Liver Abscess

Today, I had a mock OSCE. OSCE, being the clinical exam I’m going to have to do at the end of this academic year i.e. pretty soon. You have a rotation of different stations, 10 minutes each, and stations consist of examinations on patients, taking histories and performing clinical skills, like taking bloods and blood pressure. I did well overall, but have things that I need to improve on. It’s over 2 hours long, and a really tiring exam, and you keep introducing yourself at each station, and I almost always forget their name and always forget their age, especially when it is a student in the year above, who is meant to be in their 60s. Oh, and I was trying to take blood pressure today, without actually pushing the ‘on’ button, because all the manual blood pressure machines I have ever used, do not have ‘on’ buttons.

Liver Abscess

Definition: Liver infection resulting in a walled off collection of pus

Aetiology/risk factors:

Pyogenic- E.coli, Klebsiella, enterococcus, bacteroides, streptococci, staphylococci

Biliary tract disease (60%)- e.g. gallstones, strictures, cryptogenic

Protozoa- Entamoeba histolytica

Other bacteria- Clostridium perfringens (rare presentation, gas-forming liver abscess), Nocardia species, Brucellosis, Aeromonas hydrophilia, TB

Risk factors: travel, immunocompromised


Pyogenic- incidence = 0.8 in 100,000- most common liver abscess in industrialised world

Amoebic- most common type of liver abscess worldwide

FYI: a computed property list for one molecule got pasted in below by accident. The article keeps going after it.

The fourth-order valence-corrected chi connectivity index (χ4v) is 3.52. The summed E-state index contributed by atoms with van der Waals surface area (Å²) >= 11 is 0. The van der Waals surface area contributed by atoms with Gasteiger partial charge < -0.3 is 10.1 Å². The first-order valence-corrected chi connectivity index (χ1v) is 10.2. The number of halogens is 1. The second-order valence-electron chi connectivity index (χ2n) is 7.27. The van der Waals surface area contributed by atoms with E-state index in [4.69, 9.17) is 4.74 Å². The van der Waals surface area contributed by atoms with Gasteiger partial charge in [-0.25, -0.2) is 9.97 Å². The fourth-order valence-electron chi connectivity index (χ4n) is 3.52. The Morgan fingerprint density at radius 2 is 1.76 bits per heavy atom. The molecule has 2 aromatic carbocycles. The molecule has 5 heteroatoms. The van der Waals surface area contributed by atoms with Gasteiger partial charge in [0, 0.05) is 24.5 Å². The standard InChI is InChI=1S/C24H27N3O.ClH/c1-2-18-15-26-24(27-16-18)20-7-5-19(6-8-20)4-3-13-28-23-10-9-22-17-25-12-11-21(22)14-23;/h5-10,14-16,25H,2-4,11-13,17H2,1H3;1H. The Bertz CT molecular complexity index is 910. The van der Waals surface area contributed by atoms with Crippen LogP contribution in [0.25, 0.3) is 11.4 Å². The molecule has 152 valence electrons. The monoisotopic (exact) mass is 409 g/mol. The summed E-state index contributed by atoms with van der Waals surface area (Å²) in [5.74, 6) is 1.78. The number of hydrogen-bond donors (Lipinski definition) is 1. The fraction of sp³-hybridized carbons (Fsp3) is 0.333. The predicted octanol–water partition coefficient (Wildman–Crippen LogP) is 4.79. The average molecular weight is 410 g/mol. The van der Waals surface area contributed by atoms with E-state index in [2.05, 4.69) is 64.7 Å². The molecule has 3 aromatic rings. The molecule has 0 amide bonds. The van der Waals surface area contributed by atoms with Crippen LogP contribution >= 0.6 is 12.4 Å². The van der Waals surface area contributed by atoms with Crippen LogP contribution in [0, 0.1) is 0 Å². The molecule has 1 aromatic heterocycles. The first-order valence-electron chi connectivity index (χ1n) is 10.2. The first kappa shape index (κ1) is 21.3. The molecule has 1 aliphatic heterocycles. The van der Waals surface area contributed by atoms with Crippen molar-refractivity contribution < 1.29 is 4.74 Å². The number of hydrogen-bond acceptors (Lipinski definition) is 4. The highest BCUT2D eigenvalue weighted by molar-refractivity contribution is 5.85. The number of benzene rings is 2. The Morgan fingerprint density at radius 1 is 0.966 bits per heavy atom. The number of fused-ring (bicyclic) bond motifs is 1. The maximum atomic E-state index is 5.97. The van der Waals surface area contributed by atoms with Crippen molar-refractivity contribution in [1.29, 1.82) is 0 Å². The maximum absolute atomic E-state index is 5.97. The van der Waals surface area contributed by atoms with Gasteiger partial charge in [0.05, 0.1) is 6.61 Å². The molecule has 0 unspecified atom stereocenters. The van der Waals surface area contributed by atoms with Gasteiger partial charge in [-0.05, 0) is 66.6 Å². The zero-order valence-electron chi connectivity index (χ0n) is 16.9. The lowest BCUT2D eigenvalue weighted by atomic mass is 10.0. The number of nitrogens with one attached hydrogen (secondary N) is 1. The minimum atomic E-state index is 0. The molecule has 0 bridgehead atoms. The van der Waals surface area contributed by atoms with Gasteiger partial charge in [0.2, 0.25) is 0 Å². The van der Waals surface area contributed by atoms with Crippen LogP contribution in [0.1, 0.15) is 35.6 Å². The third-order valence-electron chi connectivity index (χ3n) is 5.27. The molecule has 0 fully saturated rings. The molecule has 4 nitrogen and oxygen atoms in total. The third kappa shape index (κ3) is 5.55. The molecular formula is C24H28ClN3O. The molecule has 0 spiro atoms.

-high swinging fever

-night sweats

-malaise, nausea, anorexia

-weight loss

-right upper quadrant pain or epigastric pain, which may radiate to the shoulder (if diaphragmatic irritation)

-chest pain (e.g. if intrapleural rupture)

-may have prior history of amoebic dysentery


-RUQ tenderness

-tender hepatomegaly (right lobe affected more commonly than left)


-pyrexia (continuous or spiking)

-dull percussion note and reduced breath sounds at right lung base (reactive pleural effusion)



Bloods: FBC- raised WCC, mild anaemia, eosinophilia if parasitic cause

LFTs- normal or deranged (raised conjugated bilirubin, raised AlkPhos)

ESR/CRP- raised

Blood cultures

Amoebic serology

Stool microscopy, cultures- for E.histolytica eggs

Liver ultrasound/CT- localises structure of mass


Image result for liver abscess ultrasound

Liver U/S



Image result for liver abscess ct

Liver CT


+/- Aspiration & culture of abscess material– most pyogenic liver abscesses are polymicrobial. Amoebic abscesses contain ‘anchovy sauce’ fluid of necrotic hepatocytes and trophozoites.

CXR- right pleural effusion or atelectasis, raised right hemidiaphragm



Needle aspiration (U/S or CT guided) if ≤ 5cm or percutaneous catheter drainage if > 5cm.

Surgical drainage for multiple/loculated abscesses, abscesses with viscous contents or inadequate response to percutaneous drainage within 7 days.

→IV broad-spectrum antibiotics until sensitivities are known (e.g. metronidazole and ceftriaxone), switching to oral when there is a clinical response. Complete a 4-6 wk course.

Amoebic liver abscess

→TINIDAZOLE (2g/24h) for 5 days +/- ultrasound guided aspiration if not improving within days.


-septic shock

-rupture and dissemination e.g. into biliary tract causing acute cholangitis. intrathoracic rupture or peritonitis


-untreated pyogenic abscesses are often fatal and complications have high mortality

-amoebic abscesses have a better prognosis and usually quick response to therapy

References: Rapid Medicine, Cheese & Onion




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